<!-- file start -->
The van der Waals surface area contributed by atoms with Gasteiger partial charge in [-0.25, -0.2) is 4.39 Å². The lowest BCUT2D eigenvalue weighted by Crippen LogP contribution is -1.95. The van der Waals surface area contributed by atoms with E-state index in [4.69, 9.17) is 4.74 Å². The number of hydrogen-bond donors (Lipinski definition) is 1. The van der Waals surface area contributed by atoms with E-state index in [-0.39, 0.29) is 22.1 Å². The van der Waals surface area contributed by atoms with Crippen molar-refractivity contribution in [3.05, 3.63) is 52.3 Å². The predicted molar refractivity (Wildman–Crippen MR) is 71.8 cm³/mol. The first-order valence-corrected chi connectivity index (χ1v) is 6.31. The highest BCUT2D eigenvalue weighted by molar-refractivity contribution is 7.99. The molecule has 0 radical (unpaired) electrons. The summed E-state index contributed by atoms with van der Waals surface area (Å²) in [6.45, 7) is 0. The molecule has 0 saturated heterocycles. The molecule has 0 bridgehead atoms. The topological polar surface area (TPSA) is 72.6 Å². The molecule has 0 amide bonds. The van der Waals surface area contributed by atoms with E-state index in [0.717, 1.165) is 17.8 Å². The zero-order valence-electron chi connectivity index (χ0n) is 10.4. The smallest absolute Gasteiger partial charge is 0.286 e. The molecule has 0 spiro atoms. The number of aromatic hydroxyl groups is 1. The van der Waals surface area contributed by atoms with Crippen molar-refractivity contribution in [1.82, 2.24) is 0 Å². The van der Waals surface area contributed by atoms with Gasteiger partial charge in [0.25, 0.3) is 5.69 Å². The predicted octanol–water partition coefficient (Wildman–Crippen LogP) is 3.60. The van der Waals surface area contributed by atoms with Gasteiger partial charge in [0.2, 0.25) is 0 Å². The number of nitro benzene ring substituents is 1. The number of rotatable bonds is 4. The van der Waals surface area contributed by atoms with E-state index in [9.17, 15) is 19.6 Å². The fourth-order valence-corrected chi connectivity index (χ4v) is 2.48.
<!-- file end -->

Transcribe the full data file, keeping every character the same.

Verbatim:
The van der Waals surface area contributed by atoms with Gasteiger partial charge in [-0.25, -0.2) is 4.39 Å². The lowest BCUT2D eigenvalue weighted by Crippen LogP contribution is -1.95. The van der Waals surface area contributed by atoms with E-state index in [4.69, 9.17) is 4.74 Å². The number of hydrogen-bond donors (Lipinski definition) is 1. The van der Waals surface area contributed by atoms with E-state index in [-0.39, 0.29) is 22.1 Å². The van der Waals surface area contributed by atoms with Crippen molar-refractivity contribution in [3.05, 3.63) is 52.3 Å². The predicted molar refractivity (Wildman–Crippen MR) is 71.8 cm³/mol. The first-order valence-corrected chi connectivity index (χ1v) is 6.31. The highest BCUT2D eigenvalue weighted by molar-refractivity contribution is 7.99. The molecule has 0 radical (unpaired) electrons. The summed E-state index contributed by atoms with van der Waals surface area (Å²) in [6.45, 7) is 0. The molecule has 0 saturated heterocycles. The molecule has 0 bridgehead atoms. The topological polar surface area (TPSA) is 72.6 Å². The molecule has 0 amide bonds. The van der Waals surface area contributed by atoms with E-state index in [0.717, 1.165) is 17.8 Å². The zero-order valence-electron chi connectivity index (χ0n) is 10.4. The smallest absolute Gasteiger partial charge is 0.286 e. The molecule has 0 spiro atoms. The number of aromatic hydroxyl groups is 1. The van der Waals surface area contributed by atoms with Crippen molar-refractivity contribution in [1.82, 2.24) is 0 Å². The van der Waals surface area contributed by atoms with Gasteiger partial charge in [0.25, 0.3) is 5.69 Å². The predicted octanol–water partition coefficient (Wildman–Crippen LogP) is 3.60. The van der Waals surface area contributed by atoms with Gasteiger partial charge in [0.2, 0.25) is 0 Å². The number of nitro benzene ring substituents is 1. The number of rotatable bonds is 4. The van der Waals surface area contributed by atoms with E-state index in [9.17, 15) is 19.6 Å². The fourth-order valence-corrected chi connectivity index (χ4v) is 2.48.